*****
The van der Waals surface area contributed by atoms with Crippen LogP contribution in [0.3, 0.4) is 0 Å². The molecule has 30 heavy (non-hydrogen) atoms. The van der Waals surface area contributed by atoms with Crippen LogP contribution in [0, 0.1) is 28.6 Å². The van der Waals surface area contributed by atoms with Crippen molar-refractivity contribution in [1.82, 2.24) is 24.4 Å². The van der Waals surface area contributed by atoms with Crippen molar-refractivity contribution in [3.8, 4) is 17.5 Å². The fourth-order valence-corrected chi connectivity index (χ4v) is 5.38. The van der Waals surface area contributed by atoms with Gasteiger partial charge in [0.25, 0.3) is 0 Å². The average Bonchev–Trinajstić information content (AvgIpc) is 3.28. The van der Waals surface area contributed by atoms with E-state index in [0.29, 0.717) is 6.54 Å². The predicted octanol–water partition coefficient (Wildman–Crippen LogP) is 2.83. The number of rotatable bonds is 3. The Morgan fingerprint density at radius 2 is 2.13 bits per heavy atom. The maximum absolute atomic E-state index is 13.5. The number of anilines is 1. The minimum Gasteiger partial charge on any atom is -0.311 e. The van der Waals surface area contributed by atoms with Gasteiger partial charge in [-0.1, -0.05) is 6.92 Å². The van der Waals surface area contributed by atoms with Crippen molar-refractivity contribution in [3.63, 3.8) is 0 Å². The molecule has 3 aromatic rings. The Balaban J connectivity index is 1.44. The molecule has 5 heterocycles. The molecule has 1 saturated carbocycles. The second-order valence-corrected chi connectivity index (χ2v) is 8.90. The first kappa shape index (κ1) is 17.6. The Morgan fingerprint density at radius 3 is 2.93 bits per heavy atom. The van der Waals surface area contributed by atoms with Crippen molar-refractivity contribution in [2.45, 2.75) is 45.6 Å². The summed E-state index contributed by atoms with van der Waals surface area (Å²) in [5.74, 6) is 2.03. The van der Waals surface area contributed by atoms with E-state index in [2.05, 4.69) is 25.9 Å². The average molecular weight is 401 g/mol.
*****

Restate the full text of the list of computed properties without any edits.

The van der Waals surface area contributed by atoms with Crippen LogP contribution in [0.3, 0.4) is 0 Å². The molecule has 30 heavy (non-hydrogen) atoms. The van der Waals surface area contributed by atoms with Crippen LogP contribution in [0, 0.1) is 28.6 Å². The van der Waals surface area contributed by atoms with Crippen molar-refractivity contribution in [1.82, 2.24) is 24.4 Å². The van der Waals surface area contributed by atoms with Crippen molar-refractivity contribution in [3.8, 4) is 17.5 Å². The fourth-order valence-corrected chi connectivity index (χ4v) is 5.38. The van der Waals surface area contributed by atoms with Gasteiger partial charge in [0.25, 0.3) is 0 Å². The average Bonchev–Trinajstić information content (AvgIpc) is 3.28. The van der Waals surface area contributed by atoms with E-state index in [0.29, 0.717) is 6.54 Å². The predicted octanol–water partition coefficient (Wildman–Crippen LogP) is 2.83. The number of rotatable bonds is 3. The Morgan fingerprint density at radius 2 is 2.13 bits per heavy atom. The maximum absolute atomic E-state index is 13.5. The number of anilines is 1. The minimum Gasteiger partial charge on any atom is -0.311 e. The van der Waals surface area contributed by atoms with Gasteiger partial charge in [-0.1, -0.05) is 6.92 Å². The van der Waals surface area contributed by atoms with Crippen molar-refractivity contribution in [3.63, 3.8) is 0 Å². The molecule has 3 aromatic rings. The Balaban J connectivity index is 1.44. The molecule has 5 heterocycles. The molecule has 1 saturated carbocycles. The second-order valence-corrected chi connectivity index (χ2v) is 8.90. The first kappa shape index (κ1) is 17.6. The Morgan fingerprint density at radius 3 is 2.93 bits per heavy atom. The van der Waals surface area contributed by atoms with Crippen molar-refractivity contribution in [2.45, 2.75) is 45.6 Å². The summed E-state index contributed by atoms with van der Waals surface area (Å²) in [5.74, 6) is 2.03. The van der Waals surface area contributed by atoms with E-state index in [2.05, 4.69) is 25.9 Å². The average molecular weight is 401 g/mol.